RealTime IT News

Tracking The Malware Battle

RFID Malware  has changed radically since the days when John McAfee first set up his BBS and offered VirusScan for download at 2400 baud.

It is rapidly becoming a certainty in life, right up there with death and taxes. And like death and taxes, malware seems to find new and horrible ways to attack you. Antivirus and anti-spyware vendors get better at stomping out the bad guys, and then the crooks behind the malware change strategy.

This year the vicious cycle will continue. Mimi Hoang, group product manager in Symantec's security response unit, thinks malware is going to become a lot quieter, choosing to rear its ugliness behind the scenes.

"The days of Blaster and Sasser are gone," she told internetnews.com. "It used to be for notoriety. Now people don't want you to know that's going on. We're not going to see mass mailers, but targeted, stealthy attacks that are money-driven. They have funding behind them so they make sure attacks fly under the radar."

This shift in strategy will include polymorphic attacks. The software will keep changing to evade both heuristics and signatures in security programs, and there will be multiple steps to the attack. It will use a combination, such as a rootkit , to get into a computer, then download a Trojan or key logger.

Unfortunately, phishing attacks will continue. "There's huge money in it," said Natalie Lambert, senior analyst for Forrester Research. "Why stop doing something that's making millions?"

Also, expect more attacks on applications as Microsoft succeeds in hardening its operating systems. "I think that virus writers are going to go after the lowest hanging fruit that is in the most places," Lambert added. "If the OS becomes harder to crack, they will then go for an app with a lot of market share. Adobe Reader is a primary example."

It's not an optimistic view, but don't think the good guys are just going to roll over. They have their own plans for fighting back as well.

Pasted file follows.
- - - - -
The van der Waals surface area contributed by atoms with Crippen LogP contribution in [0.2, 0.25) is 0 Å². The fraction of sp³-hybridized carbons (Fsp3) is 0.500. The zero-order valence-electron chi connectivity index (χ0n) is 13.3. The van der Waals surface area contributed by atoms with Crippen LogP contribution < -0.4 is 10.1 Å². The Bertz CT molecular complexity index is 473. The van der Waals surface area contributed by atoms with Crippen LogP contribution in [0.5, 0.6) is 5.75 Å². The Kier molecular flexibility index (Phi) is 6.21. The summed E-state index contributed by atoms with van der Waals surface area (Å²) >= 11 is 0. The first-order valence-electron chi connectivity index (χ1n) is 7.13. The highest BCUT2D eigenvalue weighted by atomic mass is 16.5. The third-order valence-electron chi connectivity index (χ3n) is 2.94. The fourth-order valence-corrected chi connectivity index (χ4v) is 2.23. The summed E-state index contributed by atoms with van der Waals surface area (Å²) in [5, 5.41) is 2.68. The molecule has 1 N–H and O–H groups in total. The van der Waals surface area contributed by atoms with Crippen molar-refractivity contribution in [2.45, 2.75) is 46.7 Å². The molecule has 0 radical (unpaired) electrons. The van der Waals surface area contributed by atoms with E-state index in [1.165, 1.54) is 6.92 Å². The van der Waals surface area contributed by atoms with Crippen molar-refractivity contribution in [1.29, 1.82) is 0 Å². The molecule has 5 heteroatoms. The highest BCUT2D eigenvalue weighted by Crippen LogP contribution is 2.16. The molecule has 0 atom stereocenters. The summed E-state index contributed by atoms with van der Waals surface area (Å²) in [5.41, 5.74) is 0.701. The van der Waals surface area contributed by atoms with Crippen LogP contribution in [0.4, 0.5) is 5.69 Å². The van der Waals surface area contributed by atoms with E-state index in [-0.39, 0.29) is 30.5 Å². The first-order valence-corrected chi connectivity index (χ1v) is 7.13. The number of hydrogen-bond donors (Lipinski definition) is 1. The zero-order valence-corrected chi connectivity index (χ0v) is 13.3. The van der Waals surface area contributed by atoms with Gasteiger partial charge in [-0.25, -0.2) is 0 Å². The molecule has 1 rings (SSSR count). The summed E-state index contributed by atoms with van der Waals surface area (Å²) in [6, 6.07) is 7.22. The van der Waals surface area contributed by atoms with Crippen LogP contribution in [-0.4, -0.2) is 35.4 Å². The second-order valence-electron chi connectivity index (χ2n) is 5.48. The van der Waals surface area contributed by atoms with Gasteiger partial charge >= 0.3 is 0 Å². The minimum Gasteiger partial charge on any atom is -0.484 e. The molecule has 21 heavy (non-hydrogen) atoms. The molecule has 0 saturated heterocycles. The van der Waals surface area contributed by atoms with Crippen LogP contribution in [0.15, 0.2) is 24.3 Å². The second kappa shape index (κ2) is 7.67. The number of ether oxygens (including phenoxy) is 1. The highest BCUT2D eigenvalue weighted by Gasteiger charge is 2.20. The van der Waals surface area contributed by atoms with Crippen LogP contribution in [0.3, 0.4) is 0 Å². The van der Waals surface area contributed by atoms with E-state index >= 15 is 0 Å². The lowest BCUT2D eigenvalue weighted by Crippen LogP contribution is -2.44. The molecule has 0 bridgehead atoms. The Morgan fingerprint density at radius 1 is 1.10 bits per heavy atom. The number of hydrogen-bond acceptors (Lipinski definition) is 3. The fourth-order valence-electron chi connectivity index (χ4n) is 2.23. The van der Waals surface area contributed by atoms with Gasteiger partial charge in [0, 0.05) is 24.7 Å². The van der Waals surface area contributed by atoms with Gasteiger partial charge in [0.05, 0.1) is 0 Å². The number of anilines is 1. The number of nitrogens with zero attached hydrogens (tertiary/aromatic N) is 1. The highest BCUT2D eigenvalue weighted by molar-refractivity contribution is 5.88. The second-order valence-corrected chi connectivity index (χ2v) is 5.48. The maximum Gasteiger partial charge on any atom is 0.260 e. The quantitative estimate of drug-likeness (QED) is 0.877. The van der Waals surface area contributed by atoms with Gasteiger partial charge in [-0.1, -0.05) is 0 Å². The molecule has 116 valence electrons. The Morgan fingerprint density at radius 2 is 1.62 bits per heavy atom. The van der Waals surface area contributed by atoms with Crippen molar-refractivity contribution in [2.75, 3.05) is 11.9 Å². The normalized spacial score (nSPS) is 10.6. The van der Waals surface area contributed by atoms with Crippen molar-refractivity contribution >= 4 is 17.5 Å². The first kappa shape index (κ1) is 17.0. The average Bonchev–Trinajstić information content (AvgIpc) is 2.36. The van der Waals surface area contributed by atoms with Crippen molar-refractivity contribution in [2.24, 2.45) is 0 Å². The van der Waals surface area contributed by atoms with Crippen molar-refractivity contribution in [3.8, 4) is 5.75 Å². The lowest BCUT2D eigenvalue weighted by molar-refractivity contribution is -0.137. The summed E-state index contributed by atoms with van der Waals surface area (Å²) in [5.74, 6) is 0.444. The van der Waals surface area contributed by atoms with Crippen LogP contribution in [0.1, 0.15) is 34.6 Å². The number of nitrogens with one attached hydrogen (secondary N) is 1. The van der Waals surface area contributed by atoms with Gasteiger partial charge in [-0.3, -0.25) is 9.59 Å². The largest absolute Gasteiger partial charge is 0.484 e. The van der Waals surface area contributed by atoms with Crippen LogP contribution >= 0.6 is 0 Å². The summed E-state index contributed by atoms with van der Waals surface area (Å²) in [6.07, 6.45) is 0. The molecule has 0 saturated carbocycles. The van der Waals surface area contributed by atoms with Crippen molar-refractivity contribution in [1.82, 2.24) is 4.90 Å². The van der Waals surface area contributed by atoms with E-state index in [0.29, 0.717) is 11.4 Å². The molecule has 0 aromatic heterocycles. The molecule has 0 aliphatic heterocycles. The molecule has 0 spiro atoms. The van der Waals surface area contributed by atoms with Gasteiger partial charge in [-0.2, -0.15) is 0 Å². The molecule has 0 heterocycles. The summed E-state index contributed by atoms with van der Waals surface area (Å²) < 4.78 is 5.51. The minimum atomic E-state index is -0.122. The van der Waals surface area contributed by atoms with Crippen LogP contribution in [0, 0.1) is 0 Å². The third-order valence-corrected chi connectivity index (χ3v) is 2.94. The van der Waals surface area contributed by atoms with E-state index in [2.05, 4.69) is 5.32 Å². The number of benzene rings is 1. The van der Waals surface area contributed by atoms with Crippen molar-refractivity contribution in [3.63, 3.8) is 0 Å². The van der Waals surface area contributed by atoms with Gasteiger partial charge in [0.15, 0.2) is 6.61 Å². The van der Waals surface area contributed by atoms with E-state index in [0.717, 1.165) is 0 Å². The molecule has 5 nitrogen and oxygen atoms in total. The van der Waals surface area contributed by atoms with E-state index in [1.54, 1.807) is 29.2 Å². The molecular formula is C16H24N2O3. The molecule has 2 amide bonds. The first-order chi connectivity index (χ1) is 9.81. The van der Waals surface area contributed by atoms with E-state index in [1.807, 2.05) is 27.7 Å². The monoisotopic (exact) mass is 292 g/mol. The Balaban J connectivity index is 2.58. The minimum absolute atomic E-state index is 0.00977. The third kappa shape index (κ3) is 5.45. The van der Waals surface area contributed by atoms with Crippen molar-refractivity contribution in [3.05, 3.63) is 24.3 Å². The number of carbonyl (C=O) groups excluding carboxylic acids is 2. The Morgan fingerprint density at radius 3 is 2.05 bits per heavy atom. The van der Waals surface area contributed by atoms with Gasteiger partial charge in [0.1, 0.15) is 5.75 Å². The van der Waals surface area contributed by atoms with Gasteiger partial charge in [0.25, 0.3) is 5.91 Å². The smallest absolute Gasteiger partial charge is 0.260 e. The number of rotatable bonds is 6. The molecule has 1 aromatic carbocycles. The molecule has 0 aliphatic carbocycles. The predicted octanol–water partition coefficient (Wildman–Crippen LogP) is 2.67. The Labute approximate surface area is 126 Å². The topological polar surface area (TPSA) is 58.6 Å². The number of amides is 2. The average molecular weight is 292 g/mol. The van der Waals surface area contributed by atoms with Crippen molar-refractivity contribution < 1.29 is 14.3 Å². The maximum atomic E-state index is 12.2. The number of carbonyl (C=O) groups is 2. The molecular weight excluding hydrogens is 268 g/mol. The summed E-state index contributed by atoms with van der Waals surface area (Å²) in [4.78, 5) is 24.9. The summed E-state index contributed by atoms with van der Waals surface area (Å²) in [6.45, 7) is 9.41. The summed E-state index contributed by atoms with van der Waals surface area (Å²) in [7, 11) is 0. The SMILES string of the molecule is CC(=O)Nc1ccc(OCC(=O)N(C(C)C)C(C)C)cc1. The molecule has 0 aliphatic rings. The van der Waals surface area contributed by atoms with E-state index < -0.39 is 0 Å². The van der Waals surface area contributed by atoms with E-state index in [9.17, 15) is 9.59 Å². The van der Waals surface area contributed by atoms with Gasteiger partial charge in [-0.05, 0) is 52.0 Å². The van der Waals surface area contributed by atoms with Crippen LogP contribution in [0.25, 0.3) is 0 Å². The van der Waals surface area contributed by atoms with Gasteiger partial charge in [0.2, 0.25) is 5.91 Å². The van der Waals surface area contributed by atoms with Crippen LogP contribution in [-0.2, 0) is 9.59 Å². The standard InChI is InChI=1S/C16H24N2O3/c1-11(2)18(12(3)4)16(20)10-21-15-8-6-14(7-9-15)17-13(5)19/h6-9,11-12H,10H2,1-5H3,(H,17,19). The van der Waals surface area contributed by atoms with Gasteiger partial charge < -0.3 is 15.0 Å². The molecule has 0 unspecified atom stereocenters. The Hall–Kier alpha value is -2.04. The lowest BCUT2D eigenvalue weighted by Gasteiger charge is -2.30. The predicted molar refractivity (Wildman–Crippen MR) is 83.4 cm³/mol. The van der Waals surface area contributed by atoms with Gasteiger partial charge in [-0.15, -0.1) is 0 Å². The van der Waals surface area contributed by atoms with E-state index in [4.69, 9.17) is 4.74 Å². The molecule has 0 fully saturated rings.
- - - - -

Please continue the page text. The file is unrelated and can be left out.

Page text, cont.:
Addressing poor user habits

The first problem is dealing with the poor computing habits of consumers. Corporations are much better at maintaining security on their networks, but most of the thousands of botnets  that are in the wild are on poorly maintained personal computers.

"There are people who think they have antivirus protection because they got an AV program from 2003 installed on their computer," said Lambert. "You might as well have nothing on your computer. It's only as secure as your last update."

And a lot of computers are not secure. At the recent World Economic Forum in Davos, Switzerland, Vint Cerf, known mostly for birthing the Internet, estimated that of the 600 million computers on the Internet, one-quarter of them, 150 million, are on botnets and don't know it. If Cerf's numbers, as reported on the forum blog, are accurate, it's a shocking indictment of the failure of people to care for their computers.

The most common viruses seen in the wild floating around on the Internet are Beagle and NetSky, which have been around for years. Even the weakest of antivirus programs should catch them. They flourish because so many people have been negligent in protecting their computers or, in some cases, disabling their security software because it's so annoying.

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